NNC Services

Why B2B Companies Should Be Addressing Customer Experience

Why B2B Companies Should Be Addressing Customer Experience

The term “Customer Experience” (CE) can elicit skepticism within some B2B companies.  Most B2B products, services, and solutions lack the “sexy” nature of consumer offerings, leading some marketers to believe that devoting resources towards the “experience” is a misappropriation. Accenture has found that, “Nearly half of B2B firms agree that customer experience is a competitive differentiator, yet they invest as little as 1 percent of their annual revenue in it.”

What is the reason for this strange dichotomy? If so many businesses feel CE can set their company from the pack, why would they not make a concerted effort to do so? Tim Carrigan from Customer Think raises an interesting theory:

“We tend to use Starbucks, Apple, Costco, USAA, and some of the other award-winning or mass-appealing B2C companies as our examples because they are so broadly familiar…. That leaves the B2B folks often scratching their heads while trying to find the parallels and application of what they learned in an article about Zappos to their own industry which can be anything from manufacturing to any of the professional service industries.”

The combined lack of understanding and devotion of resources means that CE problem many B2B companies will continue to struggle with in the future.  In an interview with Forrester’s Peter O’Neill, Maersk Line’s VP of Sales and Customer Experience, Jesper Thomsen, cites “top management buy-in and involvement” as the most important facet in developing a B2B CE strategy.  It is important to remember that CE is not its own entity: it is a set of standards and values that will have a holistic impact on your company.

Thomsen goes on to say that, “For [Maersk, one of the world’s biggest shipping companies] it hasn’t been about redesigning everything we do, but rather to accept a gradual change of our mindset and processes.” You are not going to need to reinvent the wheel.  Rather, CE is about establishing a more consistent brand and manner of interaction.  A B2B sales process often involves meetings and discussions with several different individuals from the prospective buyer.  Transparency throughout the process, combined with a degree of standardization for interactions with people in different roles, will have a significant impact on your close rate.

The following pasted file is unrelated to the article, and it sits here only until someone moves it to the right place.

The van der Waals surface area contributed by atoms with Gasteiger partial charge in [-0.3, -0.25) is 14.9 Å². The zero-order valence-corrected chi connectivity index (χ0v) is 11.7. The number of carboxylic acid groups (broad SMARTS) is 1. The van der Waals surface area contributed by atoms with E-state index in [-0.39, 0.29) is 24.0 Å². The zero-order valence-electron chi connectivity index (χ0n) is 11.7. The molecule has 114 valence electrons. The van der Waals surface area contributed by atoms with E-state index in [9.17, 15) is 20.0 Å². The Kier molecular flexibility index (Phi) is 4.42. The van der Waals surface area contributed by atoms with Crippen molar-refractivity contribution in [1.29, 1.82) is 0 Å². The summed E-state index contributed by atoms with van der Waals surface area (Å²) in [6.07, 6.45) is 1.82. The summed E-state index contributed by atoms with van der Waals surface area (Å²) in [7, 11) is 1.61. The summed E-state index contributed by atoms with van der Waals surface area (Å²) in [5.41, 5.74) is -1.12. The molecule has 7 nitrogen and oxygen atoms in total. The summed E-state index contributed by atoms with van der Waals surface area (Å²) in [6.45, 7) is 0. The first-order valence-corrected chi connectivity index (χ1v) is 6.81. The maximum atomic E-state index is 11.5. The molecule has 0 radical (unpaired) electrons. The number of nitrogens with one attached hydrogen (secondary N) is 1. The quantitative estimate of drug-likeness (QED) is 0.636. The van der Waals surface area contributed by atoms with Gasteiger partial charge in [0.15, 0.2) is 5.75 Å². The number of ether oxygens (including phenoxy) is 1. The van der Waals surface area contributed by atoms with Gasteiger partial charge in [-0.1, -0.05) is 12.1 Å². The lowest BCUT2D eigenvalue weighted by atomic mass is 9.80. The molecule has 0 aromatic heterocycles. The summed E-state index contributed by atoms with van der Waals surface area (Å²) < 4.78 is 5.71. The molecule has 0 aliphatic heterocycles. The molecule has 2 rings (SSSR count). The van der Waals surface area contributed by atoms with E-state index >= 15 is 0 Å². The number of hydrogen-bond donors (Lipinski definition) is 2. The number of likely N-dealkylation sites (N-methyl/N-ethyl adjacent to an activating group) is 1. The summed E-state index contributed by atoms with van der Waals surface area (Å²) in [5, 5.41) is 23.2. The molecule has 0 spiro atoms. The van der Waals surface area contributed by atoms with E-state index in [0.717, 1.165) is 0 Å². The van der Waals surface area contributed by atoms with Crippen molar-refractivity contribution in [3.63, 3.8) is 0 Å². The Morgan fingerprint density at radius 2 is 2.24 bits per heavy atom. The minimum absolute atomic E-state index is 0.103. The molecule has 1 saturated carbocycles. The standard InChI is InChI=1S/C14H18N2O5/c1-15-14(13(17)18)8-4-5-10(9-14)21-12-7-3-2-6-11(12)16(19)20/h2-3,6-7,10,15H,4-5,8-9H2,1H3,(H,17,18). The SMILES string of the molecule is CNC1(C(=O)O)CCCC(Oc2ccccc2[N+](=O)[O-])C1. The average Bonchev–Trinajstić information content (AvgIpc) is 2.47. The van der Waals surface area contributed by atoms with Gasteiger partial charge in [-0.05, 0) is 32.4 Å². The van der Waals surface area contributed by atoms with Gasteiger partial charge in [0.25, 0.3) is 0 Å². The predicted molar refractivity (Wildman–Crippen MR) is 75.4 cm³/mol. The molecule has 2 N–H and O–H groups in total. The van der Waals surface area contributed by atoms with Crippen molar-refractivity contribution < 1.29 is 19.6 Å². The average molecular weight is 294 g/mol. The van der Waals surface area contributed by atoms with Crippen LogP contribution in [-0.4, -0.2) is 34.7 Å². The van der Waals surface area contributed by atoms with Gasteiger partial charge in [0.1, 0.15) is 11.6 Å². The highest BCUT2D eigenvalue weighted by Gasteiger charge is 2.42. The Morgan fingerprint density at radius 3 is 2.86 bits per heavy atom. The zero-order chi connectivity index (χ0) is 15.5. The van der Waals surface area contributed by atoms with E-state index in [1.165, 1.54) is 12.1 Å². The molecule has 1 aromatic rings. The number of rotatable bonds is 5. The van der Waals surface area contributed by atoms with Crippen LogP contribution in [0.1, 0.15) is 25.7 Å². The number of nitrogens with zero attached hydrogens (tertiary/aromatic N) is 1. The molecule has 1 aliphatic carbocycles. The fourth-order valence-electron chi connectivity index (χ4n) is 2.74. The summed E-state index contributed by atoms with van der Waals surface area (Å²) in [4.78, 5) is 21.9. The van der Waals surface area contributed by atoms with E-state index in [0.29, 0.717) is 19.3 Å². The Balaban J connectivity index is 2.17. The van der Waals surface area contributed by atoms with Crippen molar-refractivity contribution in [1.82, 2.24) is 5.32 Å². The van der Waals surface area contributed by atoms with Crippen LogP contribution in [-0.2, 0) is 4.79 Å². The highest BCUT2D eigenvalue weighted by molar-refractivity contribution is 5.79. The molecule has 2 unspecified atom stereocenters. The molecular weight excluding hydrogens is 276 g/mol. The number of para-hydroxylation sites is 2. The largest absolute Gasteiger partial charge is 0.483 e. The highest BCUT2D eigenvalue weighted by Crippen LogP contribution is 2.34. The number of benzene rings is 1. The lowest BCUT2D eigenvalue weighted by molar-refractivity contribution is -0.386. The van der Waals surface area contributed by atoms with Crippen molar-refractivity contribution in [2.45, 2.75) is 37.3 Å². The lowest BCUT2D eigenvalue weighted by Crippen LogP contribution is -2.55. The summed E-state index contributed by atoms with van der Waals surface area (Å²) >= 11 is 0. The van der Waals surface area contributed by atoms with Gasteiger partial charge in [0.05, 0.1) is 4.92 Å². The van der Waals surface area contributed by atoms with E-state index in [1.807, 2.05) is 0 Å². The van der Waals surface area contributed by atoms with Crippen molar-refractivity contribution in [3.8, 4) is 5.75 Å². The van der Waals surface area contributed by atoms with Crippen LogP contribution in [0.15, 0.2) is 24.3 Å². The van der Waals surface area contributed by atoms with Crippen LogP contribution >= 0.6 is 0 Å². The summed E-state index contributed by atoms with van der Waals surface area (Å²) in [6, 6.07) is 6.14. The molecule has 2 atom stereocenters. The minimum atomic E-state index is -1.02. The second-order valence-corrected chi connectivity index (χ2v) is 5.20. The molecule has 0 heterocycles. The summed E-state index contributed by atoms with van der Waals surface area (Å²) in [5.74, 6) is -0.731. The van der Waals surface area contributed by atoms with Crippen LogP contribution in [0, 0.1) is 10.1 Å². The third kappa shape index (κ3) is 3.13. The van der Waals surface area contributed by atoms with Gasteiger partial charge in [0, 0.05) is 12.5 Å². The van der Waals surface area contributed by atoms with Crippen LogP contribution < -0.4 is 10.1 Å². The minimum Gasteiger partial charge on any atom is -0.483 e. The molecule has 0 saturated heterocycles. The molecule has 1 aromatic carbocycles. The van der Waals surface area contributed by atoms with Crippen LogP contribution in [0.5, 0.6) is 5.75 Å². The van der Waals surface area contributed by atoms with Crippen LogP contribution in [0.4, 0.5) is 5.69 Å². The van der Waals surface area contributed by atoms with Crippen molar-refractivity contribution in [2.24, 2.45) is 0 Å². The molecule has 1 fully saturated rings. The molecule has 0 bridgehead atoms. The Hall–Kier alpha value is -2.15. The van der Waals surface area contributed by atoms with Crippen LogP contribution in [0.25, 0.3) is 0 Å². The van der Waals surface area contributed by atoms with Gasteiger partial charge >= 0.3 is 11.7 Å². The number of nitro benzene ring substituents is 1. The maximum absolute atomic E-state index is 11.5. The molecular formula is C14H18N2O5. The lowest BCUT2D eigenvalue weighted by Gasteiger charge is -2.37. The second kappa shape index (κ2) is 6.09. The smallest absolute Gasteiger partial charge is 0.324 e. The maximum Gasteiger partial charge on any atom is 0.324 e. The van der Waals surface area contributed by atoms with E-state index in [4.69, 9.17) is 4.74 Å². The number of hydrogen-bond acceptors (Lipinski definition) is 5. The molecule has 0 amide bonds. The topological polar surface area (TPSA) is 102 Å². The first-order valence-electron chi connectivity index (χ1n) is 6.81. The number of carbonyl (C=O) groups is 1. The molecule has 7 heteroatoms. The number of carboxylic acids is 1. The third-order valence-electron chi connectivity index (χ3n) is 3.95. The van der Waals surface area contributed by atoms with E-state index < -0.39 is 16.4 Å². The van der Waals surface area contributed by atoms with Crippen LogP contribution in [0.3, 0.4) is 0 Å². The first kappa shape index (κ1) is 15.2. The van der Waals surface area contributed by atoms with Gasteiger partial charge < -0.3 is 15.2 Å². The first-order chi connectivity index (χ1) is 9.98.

It is important to remember that CE should not be ignored once contracts are signed and money is exchanged. John Aves, chief executive of customer experience company CP2 Experience, notes that, “B2B companies often have fewer, larger, customers so the possible impact of an unhappy customer is often much greater.”  If your post-purchase interactions with customers are vastly different from during the sales process, you will not only lose repeat business, but also a possible brand evangelist.  As we’ve discussed before in this space, the continued emergence of social marketing makes CE more important than ever.

What do you think? Is CE something worth investing time and money into? Have you found CE to be a significant differentiator for your company in terms of closing sales? Has a negative CE had residual effects on your business’ development?

Comment on this post